She had made a list of things to do. And God knew she needed to take care of everything on that list: grocery shopping, bill paying, apartment cleaning. Sniffly’s litter box needed to be changed (the apartment had taken on the classic “eau de poop” lately), and the trash needed to be taken out. She was all out of fresh clothes, and dirty ones littered her bedroom floor so that she could no longer see her stained gray carpet.
Flies circled her living room, and every time she glanced up, they seemed to multiply. First four, then five, then what looked like nine and ten. The bowl of rotting fruit centered on her coffee table was crowded with little insects, no doubt enticed by the scent of molding bananas.
She hadn’t yet ventured into the kitchen, but she knew the damage in there would take hours to clean. Globs of tomato sauce pocking the stovetop, a sink full of dishes crusty with leftover bits of chicken and French fries. Countertops covered in bread crumbs and scattered kernels of uncooked rice.
The bathroom didn’t even merit thinking about; in her opinion, it was beyond repair.
She lay prostrate on the couch, her head cushioned by a pile of months-old magazines. One leg hung off the fraying cushion, swinging back and forth. She should really get up to work, but…God, it was just so nice to be able to relax.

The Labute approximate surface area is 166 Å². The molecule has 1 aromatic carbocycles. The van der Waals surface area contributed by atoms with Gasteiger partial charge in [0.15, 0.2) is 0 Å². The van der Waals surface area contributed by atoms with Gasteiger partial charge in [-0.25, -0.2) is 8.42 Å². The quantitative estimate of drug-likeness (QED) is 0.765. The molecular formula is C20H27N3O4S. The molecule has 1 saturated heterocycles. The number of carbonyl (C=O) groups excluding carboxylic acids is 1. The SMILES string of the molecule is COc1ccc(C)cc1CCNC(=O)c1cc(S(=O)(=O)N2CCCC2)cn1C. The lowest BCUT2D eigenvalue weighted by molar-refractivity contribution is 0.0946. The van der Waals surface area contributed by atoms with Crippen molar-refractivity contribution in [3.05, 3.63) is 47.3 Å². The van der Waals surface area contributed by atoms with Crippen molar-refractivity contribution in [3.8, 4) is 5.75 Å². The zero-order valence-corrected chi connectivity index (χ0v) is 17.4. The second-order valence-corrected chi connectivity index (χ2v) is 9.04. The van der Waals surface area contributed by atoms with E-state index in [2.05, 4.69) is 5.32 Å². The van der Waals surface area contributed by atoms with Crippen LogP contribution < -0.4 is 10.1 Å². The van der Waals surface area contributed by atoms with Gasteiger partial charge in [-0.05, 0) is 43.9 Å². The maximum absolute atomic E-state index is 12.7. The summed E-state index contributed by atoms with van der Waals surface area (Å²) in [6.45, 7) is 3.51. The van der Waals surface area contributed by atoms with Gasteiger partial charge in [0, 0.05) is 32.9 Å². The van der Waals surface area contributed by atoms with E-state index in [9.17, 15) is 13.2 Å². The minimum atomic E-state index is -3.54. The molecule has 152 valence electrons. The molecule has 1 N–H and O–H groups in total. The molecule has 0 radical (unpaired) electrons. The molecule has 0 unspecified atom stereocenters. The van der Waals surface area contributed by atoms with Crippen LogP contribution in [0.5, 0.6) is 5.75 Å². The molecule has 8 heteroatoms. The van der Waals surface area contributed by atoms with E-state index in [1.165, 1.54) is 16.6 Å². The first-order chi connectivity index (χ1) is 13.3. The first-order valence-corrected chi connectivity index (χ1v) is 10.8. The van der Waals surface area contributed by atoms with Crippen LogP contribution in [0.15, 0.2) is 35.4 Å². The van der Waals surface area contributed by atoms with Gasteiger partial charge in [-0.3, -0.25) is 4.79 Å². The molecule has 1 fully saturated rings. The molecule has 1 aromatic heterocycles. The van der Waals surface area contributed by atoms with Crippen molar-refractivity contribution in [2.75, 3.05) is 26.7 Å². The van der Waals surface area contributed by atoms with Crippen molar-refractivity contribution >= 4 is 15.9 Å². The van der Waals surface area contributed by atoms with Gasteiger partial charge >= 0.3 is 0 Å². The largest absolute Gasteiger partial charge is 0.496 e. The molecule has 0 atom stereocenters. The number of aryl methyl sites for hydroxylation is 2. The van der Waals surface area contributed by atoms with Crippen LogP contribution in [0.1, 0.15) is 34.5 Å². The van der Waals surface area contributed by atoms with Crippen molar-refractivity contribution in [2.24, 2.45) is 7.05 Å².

She knew she was lazy. But sometimes – more like all the time these days – it was just easier to remain in denial. She was unemployed and should be sending out resumes, but it took so much effort. Forms to fill out, cover letters to write, references to call. She would find something anyway. Eventually. Maybe tomorrow.
She reached for the remote control, fingers just touching its edge. With a sigh, she grabbed the coffee table and pulled it towards her. She grasped the remote and flipped through the channels, finally resting on a marathon of a reality television show. Better than nothing.
As the show went to commercial, she heard a knock at the door.
“Hello! Abigail, are you home?”
Hannah wandered into the filthy apartment, appalled at its state.
“Sweet Jesus, Abigail, what’s wrong with you? This place is a mess. You’re a mess. Have you even taken a shower recently? You’re wearing the same clothes from Saturday night, and now it’s Tuesday.”
Abigail merely looked up from the sofa and shrugged.
“Seriously, is something wrong? Are you depressed? This looks like depression to me. Is this about your breakup with Brad?”
“Oh, please, Hannah, come on. I’m going to clean. I’m just taking a break right now.”
“A break? From what? Wallowing? Laziness? What are you, some kind of sloth?”
And, in fact, that’s exactly what Abigail was: an apathetic, lethargic twenty-something who could never muster up the energy to do the necessary. Life was just easier from the couch.